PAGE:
It is chiefly in reference to these last wicked persecutions of the devil, daily increasing until the advent of the reign of anti- Christ, that we should understand that first and well-known prophecy and curse of God uttered against the serpent in the garden of paradise. It is opportune to explain it here for the glory of the Blessed Virgin, the salvation of her children and the confusion of the devil. "I will place enmities between you and the woman, between your race and her race; she will crush your head and you will lie in wait for her heel" (Gen. 3:15).
God has established only one enmity - but it is an irreconcilable one - which will last and even go on increasing to the end of time. That enmity is between Mary, his worthy Mother, and the devil, between the children and the servants of the Blessed Virgin and the children and followers of Lucifer.
Thus the most fearful enemy that God has set up against the devil is Mary, his holy Mother. From the time of the earthly paradise, although she existed then only in his mind, he gave her such a hatred for his accursed enemy, such ingenuity in exposing the wickedness of the ancient serpent and such power to defeat, overthrow and crush this proud rebel, that Satan fears her not only more than angels and men but in a certain sense more than God himself. This does not mean that the anger, hatred and power of God are not infinitely greater than the Blessed Virgin's, since her attributes are limited. It simply means that Satan, being so proud, suffers infinitely more in being vanquished and punished by a lowly and humble servant of God, for her humility humiliates him more than the power of God. Moreover, God has given Mary such great power over the evil spirits that, as they have often been forced unwillingly to admit through the lips of possessed persons, they fear one of her pleadings for a soul more than the prayers of all the saints, and one of her threats more than all their other torments.
What Lucifer lost by pride Mary won by humility. What Eve ruined and lost by disobedience Mary saved by obedience. By obeying the serpent, Eve ruined her children as well as herself and delivered them up to him. Mary by her perfect fidelity to God saved her children with herself and consecrated them to his divine majesty.
God has established not just one enmity but "enmities", and not only between Mary and Satan but between her race and his race. That is, God has put enmities, antipathies and hatreds between the true children and servants of the Blessed Virgin and the children and slaves of the devil. They have no love and no sympathy for each other. The children of Belial, the slaves of Satan, the friends of the world, - for they are all one and the same - have always persecuted and will persecute more than ever in the future those who belong to the Blessed Virgin, just as Cain of old persecuted his brother Abel, and Esau his brother Jacob. These are the types of the wicked and of the just. But the humble Mary will always triumph over Satan, the proud one, and so great will be her victory that she will crush his head, the very seat of his pride. She will unmask his serpent's cunning and expose his wicked plots. She will scatter to the winds his devilish plans and to the end of time will keep her faithful servants safe from his cruel claws.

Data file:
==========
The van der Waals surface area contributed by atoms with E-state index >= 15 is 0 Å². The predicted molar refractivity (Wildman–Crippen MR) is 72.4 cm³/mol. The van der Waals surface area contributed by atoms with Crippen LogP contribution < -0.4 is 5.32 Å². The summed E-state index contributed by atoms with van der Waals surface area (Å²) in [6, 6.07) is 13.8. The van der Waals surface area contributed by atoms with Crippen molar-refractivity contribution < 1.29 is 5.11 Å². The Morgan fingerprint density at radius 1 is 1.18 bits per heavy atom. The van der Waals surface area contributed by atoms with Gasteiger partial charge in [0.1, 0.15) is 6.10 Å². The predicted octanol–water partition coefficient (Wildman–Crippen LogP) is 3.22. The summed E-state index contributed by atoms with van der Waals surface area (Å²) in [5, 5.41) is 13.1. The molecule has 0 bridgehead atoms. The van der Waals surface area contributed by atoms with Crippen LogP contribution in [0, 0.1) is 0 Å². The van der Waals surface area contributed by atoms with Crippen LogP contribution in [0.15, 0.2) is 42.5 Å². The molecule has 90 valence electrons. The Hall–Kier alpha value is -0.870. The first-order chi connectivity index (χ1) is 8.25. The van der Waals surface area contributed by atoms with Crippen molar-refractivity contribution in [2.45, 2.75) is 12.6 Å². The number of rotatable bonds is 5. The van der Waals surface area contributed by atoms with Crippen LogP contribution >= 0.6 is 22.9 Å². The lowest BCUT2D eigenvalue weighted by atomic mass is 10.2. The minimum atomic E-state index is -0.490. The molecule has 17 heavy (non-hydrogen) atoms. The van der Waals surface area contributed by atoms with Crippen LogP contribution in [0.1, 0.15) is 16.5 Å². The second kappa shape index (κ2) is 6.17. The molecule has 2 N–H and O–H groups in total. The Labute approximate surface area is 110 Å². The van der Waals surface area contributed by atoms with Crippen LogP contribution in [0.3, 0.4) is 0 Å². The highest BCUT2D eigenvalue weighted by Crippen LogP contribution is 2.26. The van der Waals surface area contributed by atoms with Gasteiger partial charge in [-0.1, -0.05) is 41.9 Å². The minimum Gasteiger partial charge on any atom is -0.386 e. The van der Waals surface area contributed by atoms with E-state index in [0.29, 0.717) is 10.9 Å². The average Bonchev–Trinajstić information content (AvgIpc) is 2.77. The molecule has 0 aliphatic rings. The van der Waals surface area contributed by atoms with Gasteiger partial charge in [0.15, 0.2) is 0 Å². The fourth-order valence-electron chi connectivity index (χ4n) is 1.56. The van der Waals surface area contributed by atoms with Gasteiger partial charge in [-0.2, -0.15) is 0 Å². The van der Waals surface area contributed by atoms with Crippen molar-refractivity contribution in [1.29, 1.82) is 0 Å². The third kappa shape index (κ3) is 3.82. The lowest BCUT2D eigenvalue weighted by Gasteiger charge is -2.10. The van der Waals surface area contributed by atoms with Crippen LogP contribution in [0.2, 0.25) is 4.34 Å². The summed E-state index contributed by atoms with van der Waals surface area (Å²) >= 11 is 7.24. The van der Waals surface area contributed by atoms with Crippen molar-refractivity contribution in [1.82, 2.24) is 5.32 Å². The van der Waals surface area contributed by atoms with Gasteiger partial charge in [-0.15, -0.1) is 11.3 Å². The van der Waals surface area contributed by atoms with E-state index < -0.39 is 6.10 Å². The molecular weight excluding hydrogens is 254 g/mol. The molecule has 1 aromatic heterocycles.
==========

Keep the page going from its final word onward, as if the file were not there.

But Mary's power over the evil spirits will especially shine forth in the latter times, when Satan will lie in wait for her heel, that is, for her humble servants and her poor children whom she will rouse to fight against him. In the eyes of the world they will be little and poor and, like the heel, lowly in the eyes of all, down-trodden and crushed as is the heel by the other parts of the body. But in compensation for this they will be rich in God's graces, which will be abundantly bestowed on them by Mary. They will be great and exalted before God in holiness. They will be superior to all creatures by their great zeal and so strongly will they be supported by divine assistance that, in union with Mary, they will crush the head of Satan with their heel, that is, their humility, and bring victory to Jesus Christ." (True Devotion to Mary, 50-54).
Pope John XXIII looked forward to a New Pentecost and Pope John Paul II spoke of a new Civilization of Love. And we shall have these. Even if they do not occur in the manner most people expect. In many places a cleansing, a purification is needed in individual temples before the Holy Spirit will enter with His Bride. We read in the Gospel of Matthew how, "Jesus entered the temple area and drove out all those engaged in selling and buying there. He overturned the tables of the money changers and the seats of those who were selling doves. And he said to them, 'It is written: My house shall be a house of prayer, but you are making it a den of thieves.'" (21: 12, 13).